Some mental health symptoms can last for years after the last dose These can include:

  • depression
  • anxiety
  • insomnia
  • continued cravings

How can I stop using heroin?

Getting off heroin can be difficult. It's important that you speak to your doctor first. Your doctor can help work out the best approach for you to stop using, which may include:

  • participation in support groups
  • counselling and therapy
  • referral to an addiction specialist
  • inpatient detox and rehabilitation

Heroin rehabilitation might also include using prescription opioid medicines such as:

Methadone treatment involves taking methadone to replace heroin. It helps you overcome dependence while avoiding withdrawal symptoms.

Resources and support

See 'What are the effects of taking drugs?' on the Department of Health website for more information.

Find out more about how drugs and alcohol can impact your health, including where to find help and support.

You or someone you know may be finding it hard to manage issues related to drug use. You can try healthdirect's Symptom Checker to get advice on when to seek professional help.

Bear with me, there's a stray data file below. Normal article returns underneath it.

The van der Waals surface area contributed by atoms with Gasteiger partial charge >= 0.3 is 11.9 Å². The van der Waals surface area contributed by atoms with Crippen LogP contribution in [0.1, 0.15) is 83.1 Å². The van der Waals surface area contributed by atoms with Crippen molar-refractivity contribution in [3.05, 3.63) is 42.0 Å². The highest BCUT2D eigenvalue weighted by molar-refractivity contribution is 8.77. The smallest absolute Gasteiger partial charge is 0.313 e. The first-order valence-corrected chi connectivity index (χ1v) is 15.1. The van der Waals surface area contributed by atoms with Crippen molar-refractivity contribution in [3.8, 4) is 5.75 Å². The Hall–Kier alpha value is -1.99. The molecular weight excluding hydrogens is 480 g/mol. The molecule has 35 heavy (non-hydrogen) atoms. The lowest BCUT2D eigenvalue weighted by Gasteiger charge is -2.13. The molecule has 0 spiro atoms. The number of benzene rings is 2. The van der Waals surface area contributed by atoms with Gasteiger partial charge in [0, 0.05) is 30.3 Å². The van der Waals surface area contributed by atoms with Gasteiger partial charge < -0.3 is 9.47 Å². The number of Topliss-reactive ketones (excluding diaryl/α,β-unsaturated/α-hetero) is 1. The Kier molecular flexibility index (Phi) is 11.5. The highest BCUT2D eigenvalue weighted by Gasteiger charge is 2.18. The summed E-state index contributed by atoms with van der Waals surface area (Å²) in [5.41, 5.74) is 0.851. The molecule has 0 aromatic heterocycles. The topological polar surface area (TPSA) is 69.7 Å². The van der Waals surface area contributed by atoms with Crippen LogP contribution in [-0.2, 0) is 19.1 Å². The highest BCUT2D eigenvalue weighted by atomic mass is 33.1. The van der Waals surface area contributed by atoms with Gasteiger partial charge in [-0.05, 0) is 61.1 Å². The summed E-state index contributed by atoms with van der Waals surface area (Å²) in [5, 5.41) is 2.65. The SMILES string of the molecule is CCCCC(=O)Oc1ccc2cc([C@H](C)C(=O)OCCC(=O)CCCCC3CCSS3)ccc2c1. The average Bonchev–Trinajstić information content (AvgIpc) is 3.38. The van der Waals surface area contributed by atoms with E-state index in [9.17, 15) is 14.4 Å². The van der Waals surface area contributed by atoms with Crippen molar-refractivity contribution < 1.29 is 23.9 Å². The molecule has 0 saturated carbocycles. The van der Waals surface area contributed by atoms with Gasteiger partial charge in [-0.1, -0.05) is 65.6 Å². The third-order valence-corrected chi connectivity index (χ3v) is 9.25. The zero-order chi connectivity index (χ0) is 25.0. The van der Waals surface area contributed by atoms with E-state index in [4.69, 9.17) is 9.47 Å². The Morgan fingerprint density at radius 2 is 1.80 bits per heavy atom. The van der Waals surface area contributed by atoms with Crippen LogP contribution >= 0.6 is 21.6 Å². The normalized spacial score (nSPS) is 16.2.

The Symptom Checker guides you to the next appropriate healthcare step for you. This could be:

  • self-care
  • talking to a health professional
  • going to a hospital
  • calling triple zero (000)

You can find support and more information about heroin through the:

Support for injection behaviour

If you inject heroin, you can reduce your risk of blood-borne disease by attending a Needle and Syringe Program (NSP).

Needle and Syringe Programs provide clean needles or syringes to people who inject drugs. It's sometimes referred to as 'needle exchange'.

The types of Needle and Syringe Programs vary, from pharmacies to vending machines.

You can also find a local Needle and Syringe Program using the healthdirect Service Finder. Select 'By name' and type 'needle' into the search bar.

Learn more here about the development and quality assurance of healthdirect content.

Last reviewed: April 2023

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Heroin - Alcohol and Drug Foundation

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With state governments and Aboriginal community controlled health organisations, the Alcohol and Drug Foundation has developed Aboriginal and Torres Strait Islander educational and information resources, including your community and: alcohol, ecstasy, hallucinogens, heroin, ice and speed, prescription drugs, synthetic drugs, tobacco, yarndi (cannabis).